Tuesday, 1 February 2011

Cold Weather Cooking and Comfort Food

After finishing up my last blog post, imagine my surprise when I got a message a few hours later from the college saying campus was closed. Well, that meant two things for me: more time to catch up on sleep and an early afternoon of cooking ahead. After making the gnocchi a few days ago, I had to think of something I could make to use up more of my stored mini redskin potatoes. Being able to finish up the remaining chicken stock sitting in my fridge since the pupusa night would also be a plus. Thankfully, two recipes took up much of the potatoes and got the stock out of the fridge. Let's take a trip to Québec for some poutine and return back to the Midwest for some bacon cheddar potato soup.

I don't know why I never had poutine, one of French speaking Canada's quintessential dishes, as it's simply a collection of some of the greatest foods...ever: French fries, chicken gravy, and cheese curds. However, the freezing rain that landed in our area prevented my from going outside in search for gravy and cheese curds, so naturally I had to improvise and make the components myself.

Preheat your oven to 350°F. For enough poutine for one (arguably more, unless you're into cholesterol on a plate), take three mini redskin potatoes and batonnet (matchstick) them, keeping them submerged in cold water until they're ready for seasoning and eventually the oven; not doing this will potentially equate to the starches acting up and the potatoes getting discoloured.

In a mini food processor (or spice grinder), grind a pinch each of paprika, onion flakes, and garlic flakes (unless you have these in powdered form already); transfer the spices to another bowl. Drain the water from the potato sticks, add a few teaspoons of olive oil, and closing the two bowls (i.e., the potato and olive oil, and the spice one) together, shake 'em up, essentially coating the potato sticks with the oil and spice mix. Transfer all of this onto a baking sheet, in a single layer, and get this in the oven.

While that's going, cook up five slices of bacon and then let's get going on the bacon cheddar potato soup (which was adapted from this anonymous recipe). In a medium size pot, heat up a few teaspoons of olive oil, and when hot, sautée half a small onion (brunoised). Give this a stir and once it begins to caramelize, add 1 tbsp butter and 1 tbsp flour, stirring all of this together. After that gets cooking and the base you're creating starts to thicken and bubble up (as depicted above), add 1/2 c chicken stock and 1/2 c milk. Stir this all together, reduce the heat to med-lo, add a pinch each of paprika and dried thyme, and allow it to simmer away as you get to work on the potatoes.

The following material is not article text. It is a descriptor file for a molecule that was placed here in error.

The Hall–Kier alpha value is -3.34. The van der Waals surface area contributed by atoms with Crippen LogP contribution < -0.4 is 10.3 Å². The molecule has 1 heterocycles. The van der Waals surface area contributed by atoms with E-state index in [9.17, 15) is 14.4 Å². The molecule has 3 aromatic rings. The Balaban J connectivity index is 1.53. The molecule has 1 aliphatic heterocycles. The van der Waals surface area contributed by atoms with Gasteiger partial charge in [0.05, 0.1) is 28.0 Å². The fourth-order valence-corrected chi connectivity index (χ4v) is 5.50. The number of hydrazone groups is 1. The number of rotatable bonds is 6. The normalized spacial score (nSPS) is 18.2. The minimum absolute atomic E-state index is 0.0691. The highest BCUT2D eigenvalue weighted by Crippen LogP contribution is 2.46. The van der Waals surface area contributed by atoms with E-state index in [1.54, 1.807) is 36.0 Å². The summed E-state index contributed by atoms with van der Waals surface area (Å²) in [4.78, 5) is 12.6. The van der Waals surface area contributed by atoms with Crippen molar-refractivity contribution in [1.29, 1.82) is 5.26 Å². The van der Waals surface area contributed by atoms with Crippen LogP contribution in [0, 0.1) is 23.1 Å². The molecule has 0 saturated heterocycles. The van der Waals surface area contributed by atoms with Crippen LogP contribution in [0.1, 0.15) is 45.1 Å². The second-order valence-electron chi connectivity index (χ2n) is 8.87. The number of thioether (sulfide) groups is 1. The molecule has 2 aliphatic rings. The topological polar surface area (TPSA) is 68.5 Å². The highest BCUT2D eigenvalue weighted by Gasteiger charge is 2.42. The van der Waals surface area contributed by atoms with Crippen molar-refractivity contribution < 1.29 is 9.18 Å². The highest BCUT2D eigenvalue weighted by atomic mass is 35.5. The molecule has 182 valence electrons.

Peel about 1 lb potatoes (here, six mini redskin potatoes; about 1 whole russet potato) and get these into a bowl of cold water to prevent discolouration. Dice up the potatoes, and stir this into the soup base, making sure to coat the potatoes with the soup. Let this all cook together for about 10 min, checking in a few times to make sure nothing's burned onto the bottom of the pot. After that time has elapsed, stir everything up again and add two crumbled slices of bacon. Cover the pot and allow it to continue simmering for about 5 min.

At this point, the fries should be just about ready to come out (total cooking time is 40 min). So, get to work on the chicken gravy because it's better to let the fries chill out than to let the gravy do so. Melt 1/2 tbsp butter and stir in 1/2 tbsp flour. After the flour has been well incorporated into the butter and this (now) roux begins to thicken, stir in 1/2 c chicken stock and a splash of milk. Then set the heat to medium and let it boil away the water, leaving behind a thickening gravy. Stir in a pinch of paprika, freshly ground sea salt and black pepper. If, after 10 min, the gravy hasn't thickened, add a touch of flour and give it more time; trust me when I say the gravy will pretty much thicken on its own.

As the gravy is boiling away, take the fries out of the oven, and immediately get some freshly ground sea salt and black pepper on them. Transfer this to an oven proof serving dish, and with the oven turned off, put the dish inside to keep it warm. Check on the (now) bacon potato soup and off the heat, stir in 1/2 c sharp cheddar cheese. Cover the pot and leave it alone until you're ready to serve it.

Let's plate! With the gravy done, carefully take the serving dish with the fries out of the oven and spoon on the chicken gravy. Traditionally, you'd top this off with cheese curds, but again as I didn't have any, I topped this off with a combination of shredded mozzarella and mini cubed fontina cheese. Garnish with two more pieces of bacon (crumbled). By now, you may be thinking what the other piece of bacon is for... eat it and enjoy, haha! If you were good at not eating that solitary piece of bacon, use it to garnish the bacon cheddar potato soup, along with additional sharp cheddar cheese. Bon' ap!

Hot and very filling, these are two dishes that scream winter food. Incredibly easy to make, these are again made with ingredients you most likely have sitting around, and with the added smokiness from the paprika and bacon, the poutine and bacon cheddar potato soup will have you ready for hibernation mode. Until then, be sure to check out the other photos from this afternoon's cooking voyage.

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